The alert increases in pitch and volume in line with the speed of the vehicle and, when in reverse, is accompanied by an additional tone that indicates the change in direction.
Suffield said technicians had worked on the perfect sound for Jaguar’s electric cars for four years
The first plan was for the sound to replicate a spacecraft, but during tests pedestrian would repeatedly look up rather than at the road
All electric cars – new and old – will have to produce a sound under EU laws from 2021
‘AVAS is not required at higher speeds as there is sufficient wind and tyre noise for pedestrians to hear the zero-emissions vehicle approaching,’ Jaguar confirmed.
John Welsman from Guide Dogs for the Blind said the development would benefit two million children and adults living in the UK affected by sight loss.
‘Guide Dogs campaigned hard to make it compulsory for quiet vehicles to have sound generating systems built in and turned on, including when the vehicle is stationary at a pedestrian crossing,’ he said.
‘We applaud Jaguar for being the first to launch an EV which meets standards before the new legislation even comes in and look forward to working with the company more in the future.’
The I-Pace SUV went on sale earlier this year.
The brand’s first electric model uses a state-of-the-art 90kWh lithium-ion battery, two Jaguar-designed motors and a bespoke aluminium structure.
It’s capable of 0 to 62mph in 4.5 seconds and has a range of up to 292 miles by the current emissions test cycle.
However, a trek across Europe last month – including driving through the Channel Tunnel – suggested the range was only good enough for around 252 miles in the real world.
EU will make it mandatory for ALL hybrid and electric cars to make a sound at low speeds from 2021
A report by the Guide Dogs charity found that pedestrians are 40 per cent more likely to be run over by a quiet hybrid or electric car than by one with a petrol or diesel engine.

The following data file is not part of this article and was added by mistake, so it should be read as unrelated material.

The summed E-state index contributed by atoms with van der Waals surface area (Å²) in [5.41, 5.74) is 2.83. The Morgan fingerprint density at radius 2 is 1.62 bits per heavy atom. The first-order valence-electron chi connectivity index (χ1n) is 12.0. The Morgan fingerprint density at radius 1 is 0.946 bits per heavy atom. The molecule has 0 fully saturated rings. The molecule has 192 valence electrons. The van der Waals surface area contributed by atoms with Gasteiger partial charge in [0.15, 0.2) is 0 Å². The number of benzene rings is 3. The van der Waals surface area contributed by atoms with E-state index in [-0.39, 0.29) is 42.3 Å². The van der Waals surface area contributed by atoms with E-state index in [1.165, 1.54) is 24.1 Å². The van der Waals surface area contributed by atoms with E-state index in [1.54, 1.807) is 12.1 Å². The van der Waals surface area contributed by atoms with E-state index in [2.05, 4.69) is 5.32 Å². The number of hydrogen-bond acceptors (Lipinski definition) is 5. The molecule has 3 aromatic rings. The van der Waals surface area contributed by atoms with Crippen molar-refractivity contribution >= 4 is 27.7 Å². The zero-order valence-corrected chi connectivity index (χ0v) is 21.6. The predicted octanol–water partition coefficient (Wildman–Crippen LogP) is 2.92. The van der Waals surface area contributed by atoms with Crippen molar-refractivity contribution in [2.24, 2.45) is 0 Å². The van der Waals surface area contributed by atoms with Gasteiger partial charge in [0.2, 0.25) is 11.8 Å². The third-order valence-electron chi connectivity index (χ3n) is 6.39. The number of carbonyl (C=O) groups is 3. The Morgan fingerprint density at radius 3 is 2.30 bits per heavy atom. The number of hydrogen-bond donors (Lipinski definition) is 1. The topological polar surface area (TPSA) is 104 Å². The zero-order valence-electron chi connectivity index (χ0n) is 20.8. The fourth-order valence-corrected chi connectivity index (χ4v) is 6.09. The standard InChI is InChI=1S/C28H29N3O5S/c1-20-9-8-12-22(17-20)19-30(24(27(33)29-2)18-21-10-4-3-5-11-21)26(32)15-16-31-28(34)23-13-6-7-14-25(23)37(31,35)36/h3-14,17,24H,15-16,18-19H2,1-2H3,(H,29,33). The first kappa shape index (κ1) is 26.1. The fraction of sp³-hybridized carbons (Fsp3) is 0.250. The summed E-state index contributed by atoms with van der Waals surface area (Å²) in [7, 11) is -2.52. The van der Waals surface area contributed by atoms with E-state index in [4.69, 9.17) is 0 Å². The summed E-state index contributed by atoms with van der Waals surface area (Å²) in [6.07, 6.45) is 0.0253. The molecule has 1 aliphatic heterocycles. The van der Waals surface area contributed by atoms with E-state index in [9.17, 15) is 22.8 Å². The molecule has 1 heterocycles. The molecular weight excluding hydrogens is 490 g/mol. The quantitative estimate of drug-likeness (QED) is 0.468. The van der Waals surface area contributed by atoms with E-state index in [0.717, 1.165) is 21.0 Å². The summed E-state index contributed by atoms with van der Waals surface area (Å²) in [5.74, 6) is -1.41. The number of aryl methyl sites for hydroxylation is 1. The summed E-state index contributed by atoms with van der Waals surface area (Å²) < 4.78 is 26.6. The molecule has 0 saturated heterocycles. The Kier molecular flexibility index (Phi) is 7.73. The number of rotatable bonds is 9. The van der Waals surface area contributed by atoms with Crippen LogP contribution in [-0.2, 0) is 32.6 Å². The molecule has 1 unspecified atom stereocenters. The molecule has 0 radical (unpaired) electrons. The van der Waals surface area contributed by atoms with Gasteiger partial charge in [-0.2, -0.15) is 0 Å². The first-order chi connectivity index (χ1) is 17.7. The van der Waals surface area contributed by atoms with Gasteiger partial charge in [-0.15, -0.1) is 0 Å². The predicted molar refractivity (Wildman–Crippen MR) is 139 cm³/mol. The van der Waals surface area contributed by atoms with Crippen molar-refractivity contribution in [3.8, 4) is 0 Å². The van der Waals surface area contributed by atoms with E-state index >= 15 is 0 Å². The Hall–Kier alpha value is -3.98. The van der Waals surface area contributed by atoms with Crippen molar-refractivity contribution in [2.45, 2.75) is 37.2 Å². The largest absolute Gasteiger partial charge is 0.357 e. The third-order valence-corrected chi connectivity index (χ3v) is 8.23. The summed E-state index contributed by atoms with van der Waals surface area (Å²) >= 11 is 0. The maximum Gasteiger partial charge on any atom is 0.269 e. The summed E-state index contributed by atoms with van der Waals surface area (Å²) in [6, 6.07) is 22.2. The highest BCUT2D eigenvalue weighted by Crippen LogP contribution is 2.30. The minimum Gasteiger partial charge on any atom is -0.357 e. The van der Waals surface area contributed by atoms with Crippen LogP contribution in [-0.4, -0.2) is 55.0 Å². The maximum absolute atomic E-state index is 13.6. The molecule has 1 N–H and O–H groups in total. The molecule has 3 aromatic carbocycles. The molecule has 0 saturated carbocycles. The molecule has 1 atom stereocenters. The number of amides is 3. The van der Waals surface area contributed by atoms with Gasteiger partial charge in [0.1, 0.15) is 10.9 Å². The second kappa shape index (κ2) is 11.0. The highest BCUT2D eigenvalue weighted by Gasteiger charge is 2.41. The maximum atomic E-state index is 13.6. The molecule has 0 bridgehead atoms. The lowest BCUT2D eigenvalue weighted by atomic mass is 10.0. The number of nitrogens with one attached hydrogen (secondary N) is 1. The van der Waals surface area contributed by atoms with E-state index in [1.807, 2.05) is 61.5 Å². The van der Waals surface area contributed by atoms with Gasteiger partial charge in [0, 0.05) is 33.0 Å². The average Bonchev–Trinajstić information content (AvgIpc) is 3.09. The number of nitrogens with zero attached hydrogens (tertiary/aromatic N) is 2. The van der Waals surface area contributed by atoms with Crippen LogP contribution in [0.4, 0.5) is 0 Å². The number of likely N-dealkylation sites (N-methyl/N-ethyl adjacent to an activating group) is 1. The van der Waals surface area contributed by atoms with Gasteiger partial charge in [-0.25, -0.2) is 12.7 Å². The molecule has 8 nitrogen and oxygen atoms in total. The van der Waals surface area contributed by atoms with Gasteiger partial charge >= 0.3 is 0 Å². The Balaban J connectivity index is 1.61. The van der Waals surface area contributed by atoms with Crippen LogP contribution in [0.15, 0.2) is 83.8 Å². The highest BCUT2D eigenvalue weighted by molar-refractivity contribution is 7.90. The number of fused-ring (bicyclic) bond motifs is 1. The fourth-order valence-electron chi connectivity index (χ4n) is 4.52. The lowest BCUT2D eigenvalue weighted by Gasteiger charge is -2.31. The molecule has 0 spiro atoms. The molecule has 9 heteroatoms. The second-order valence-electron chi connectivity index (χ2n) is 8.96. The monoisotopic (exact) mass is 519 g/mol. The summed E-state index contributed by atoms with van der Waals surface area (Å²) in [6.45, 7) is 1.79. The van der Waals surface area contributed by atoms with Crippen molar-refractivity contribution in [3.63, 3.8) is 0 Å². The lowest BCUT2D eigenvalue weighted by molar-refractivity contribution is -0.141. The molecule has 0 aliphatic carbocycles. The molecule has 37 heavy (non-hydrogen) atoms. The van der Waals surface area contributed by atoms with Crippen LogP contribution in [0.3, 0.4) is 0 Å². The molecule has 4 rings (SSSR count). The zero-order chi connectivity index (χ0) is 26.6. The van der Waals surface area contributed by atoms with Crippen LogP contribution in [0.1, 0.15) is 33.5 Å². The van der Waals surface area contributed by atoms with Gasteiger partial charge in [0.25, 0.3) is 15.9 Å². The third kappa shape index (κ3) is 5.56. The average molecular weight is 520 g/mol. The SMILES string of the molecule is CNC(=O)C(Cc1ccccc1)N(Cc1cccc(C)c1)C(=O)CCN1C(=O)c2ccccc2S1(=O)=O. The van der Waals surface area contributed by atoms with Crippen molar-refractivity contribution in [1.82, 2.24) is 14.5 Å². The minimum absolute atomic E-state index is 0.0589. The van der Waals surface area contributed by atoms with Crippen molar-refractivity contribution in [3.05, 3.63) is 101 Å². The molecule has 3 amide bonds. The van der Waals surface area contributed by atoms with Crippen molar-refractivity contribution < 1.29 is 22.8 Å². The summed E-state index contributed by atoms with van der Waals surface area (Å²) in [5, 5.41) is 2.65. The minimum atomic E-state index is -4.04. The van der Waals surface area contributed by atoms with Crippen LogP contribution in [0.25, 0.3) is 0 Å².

And as the number of green vehicles grows because of Government tax breaks for eco-friendly cars, the number of injuries they cause has been rising fast, it said.
The research showed a 54 per cent increase in pedestrian injuries in accidents involving quiet cars between 2012 and 2013.
The charity – which says that guide dog owners and their animals are particularly at risk from vehicles that they cannot hear coming – called for laws to make noise generating systems compulsory on all hybrids.
Guide Dogs for the Blind manager James White said: ‘Quiet vehicles put pedestrians at risk outside schools, in residential areas and in our towns and cities.
‘The Government is spending hundreds of millions of pounds to increase the numbers of quiet cars on the roads, and while we support the development of environmentally friendly vehicles, more needs to be done to protect pedestrian safety.’
Car builders and independent companies have been working on a range of artificial sound generators that would lessen the risk of accidents.
Most involve speakers fixed to the car, which work in the direction the car is moving to reduce nuisance to people who are not in the way.
Sounds promoted vary from a reproduction of the whine of an old electric motor through computerised squawks to a rumble reminiscent of a diesel or petrol combustion engine.
EU rules say such generators must be fitted to new electric and hybrid models from 2019 and retrofitted to existing quiet cars by 2021, but Guide Dogs said that before then there will be thousands more potentially dangerous green cars on the road.